There’s a big misconception that in order to have a successful career in tech you have to know how to code. Steve Fouty, director of The Robert C. McDermond Center for Management & Entrepreneurship at DePauw University, knows that it’s simply not true. Steve doesn’t have a technical degree, but he’s been a part of some of the most high-profile tech successes Indianapolis has ever seen, including Software Artistry, Emerging Threats, ExactTarget, and most recently ClusterTruck.

Encouraging non-technical DePauw students to consider careers in tech doesn’t take anything away from the university’s renowned computer science department. “We have an exceptional CS program led by one of the best minds in the field—Dr. Gloria Childress Townsend—and it’s a solid pipeline for Hoosier tech companies,” Steve explained. “One of my focuses is on introducing liberal arts students to career options they weren’t even considering because they don’t think they’re welcome in tech or they simply don’t know how much opportunity is there for them.”

DePauw has a successful history of delivering entrepreneurs and leaders to the tech community. There are, of course, great examples of DePauw CS graduates creating and building powerhouse tech companies like BC Forward founder Justin Christian. Steve pointed out, however, that there are many high profile leaders in tech like David Becker (First Internet Bank), and Angie Hicks (Angie’s List) who hold liberal arts degrees from DePauw as well. Tech entrepreneurs Haley Altman, Megan Glover, RJ Talyor and Jenny Vance all have liberal arts degrees from DePauw, along with Mary Kay Huse, one of the highest ranking local executives at Salesforce.

Steve delights in dropping names of distinguished alumni; it’s a long list for a school of just over 2,000 students. And it’s a big deal to be able to point to wildly successful people in tech and say “they were once DePauw students studying the same things as you.” The university has made several moves in recent years that are designed to open more doors in the Greater Indianapolis area to students, especially in tech. DePauw’s largest source of student enrollment is Central Indiana—topping even Greater Chicago.

Three of the Depauw University Academic Centers came together to join TechPoint and formalize the university’s relationship with the state’s influential nonprofit technology growth accelerator. They include:

  1. The Kathryn F. Hubbard Center for Student Engagement connects students’ academic experiences to off-campus study, internships and career development opportunities.
  2. Robert C. McDermond Center for Management and Entrepreneurship help students blend their liberal arts education with an entrepreneurial spirit through leadership development and experiential learning.
  3. The Tenzer Technology Center is a high-tech collaborative space where students enhance their technology, computing, and visualization skills through workshops and seminars, internships and mentoring opportunities.

“Connecting to the broader tech community through TechPoint has already introduced some students to companies and career paths they wouldn’t have known about otherwise,” Steve said. “Even events as simple as visiting tech companies in Indianapolis and talking to people who work there, like we have with DemandJump and ReturnPath recently, sparks tremendous interest from students.”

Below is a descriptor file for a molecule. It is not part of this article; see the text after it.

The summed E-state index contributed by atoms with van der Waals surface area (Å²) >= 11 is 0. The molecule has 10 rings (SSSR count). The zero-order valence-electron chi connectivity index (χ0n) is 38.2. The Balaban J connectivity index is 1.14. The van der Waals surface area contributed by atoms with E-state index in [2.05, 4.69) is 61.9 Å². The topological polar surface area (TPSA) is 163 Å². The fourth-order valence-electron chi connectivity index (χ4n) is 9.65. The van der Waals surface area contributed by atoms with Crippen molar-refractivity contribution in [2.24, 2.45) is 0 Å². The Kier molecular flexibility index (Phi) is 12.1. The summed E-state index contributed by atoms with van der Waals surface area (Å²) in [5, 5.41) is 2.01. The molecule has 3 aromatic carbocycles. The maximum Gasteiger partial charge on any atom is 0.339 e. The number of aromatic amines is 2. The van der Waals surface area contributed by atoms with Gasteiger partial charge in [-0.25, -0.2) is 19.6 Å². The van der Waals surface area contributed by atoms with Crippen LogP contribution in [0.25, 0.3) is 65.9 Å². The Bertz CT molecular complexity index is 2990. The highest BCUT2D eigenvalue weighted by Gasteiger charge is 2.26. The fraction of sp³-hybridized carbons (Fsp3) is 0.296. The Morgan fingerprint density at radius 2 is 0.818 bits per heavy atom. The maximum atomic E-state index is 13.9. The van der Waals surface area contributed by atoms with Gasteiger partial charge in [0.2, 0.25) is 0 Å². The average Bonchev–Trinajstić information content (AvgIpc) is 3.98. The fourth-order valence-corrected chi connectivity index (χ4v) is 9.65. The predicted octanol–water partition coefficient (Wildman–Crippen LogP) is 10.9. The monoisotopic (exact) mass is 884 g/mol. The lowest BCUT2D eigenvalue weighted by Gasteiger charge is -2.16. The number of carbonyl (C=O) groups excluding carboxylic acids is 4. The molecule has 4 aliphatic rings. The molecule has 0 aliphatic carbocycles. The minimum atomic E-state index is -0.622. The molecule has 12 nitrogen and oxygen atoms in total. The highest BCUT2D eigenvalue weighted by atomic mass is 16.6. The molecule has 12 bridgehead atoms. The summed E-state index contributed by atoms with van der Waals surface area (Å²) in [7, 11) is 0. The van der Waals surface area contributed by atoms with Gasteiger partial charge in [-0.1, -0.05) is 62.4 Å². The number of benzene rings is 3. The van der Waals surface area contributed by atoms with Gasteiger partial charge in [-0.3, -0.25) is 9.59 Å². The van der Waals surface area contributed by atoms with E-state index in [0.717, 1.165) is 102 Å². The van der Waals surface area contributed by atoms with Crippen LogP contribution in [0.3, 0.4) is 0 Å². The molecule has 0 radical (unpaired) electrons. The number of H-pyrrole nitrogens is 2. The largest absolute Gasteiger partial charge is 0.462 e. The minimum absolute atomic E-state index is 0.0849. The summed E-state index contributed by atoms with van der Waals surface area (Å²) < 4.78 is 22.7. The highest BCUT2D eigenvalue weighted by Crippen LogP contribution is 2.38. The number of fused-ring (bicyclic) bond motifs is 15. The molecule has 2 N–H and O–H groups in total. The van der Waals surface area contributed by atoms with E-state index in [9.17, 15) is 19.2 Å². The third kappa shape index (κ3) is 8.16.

Making a stronger bond between the university and the tech community is also a positive step that supports the DePauw Gold Commitment: a guarantee that graduates will be in graduate school or employed within six months of graduation. With thousands of open tech jobs statewide and a recent track record for growing jobs in tech faster than any other industry, DePauw is wise to pursue stronger connections with Indiana tech companies and the tech community at large. The university, however, is so confident in the outcome of its distinctive liberal arts education, that DePauw was the first university to guarantee a 100% success rate within six month it when it launched the Commitment in the spring last year.

The third area where DePauw is reaching out to the tech community is through its new outpost space in The Union 525. With enough room to comfortably seat 10-12 for board meetings, group projects, networking events, meetups and more, the space is open to all students and faculty as well as all DePauw alumni.

“I’m working out of the Union space at least once a week,” Steve said. “It makes a difference to be right here in the middle of everything and we’re decreasing the distance for our students, too, bringing them closer to great careers in tech, whether it’s through our computer science program or those non-technical liberal arts majors who are becoming more and more sought after.”

Just like every other business, technology companies need sales and marketing, human resources, finance, operations and other professionals to fill mission critical roles. DePauw University is eager to ensure that more and more of those roles in Central Indiana and beyond are filled by DePauw graduates.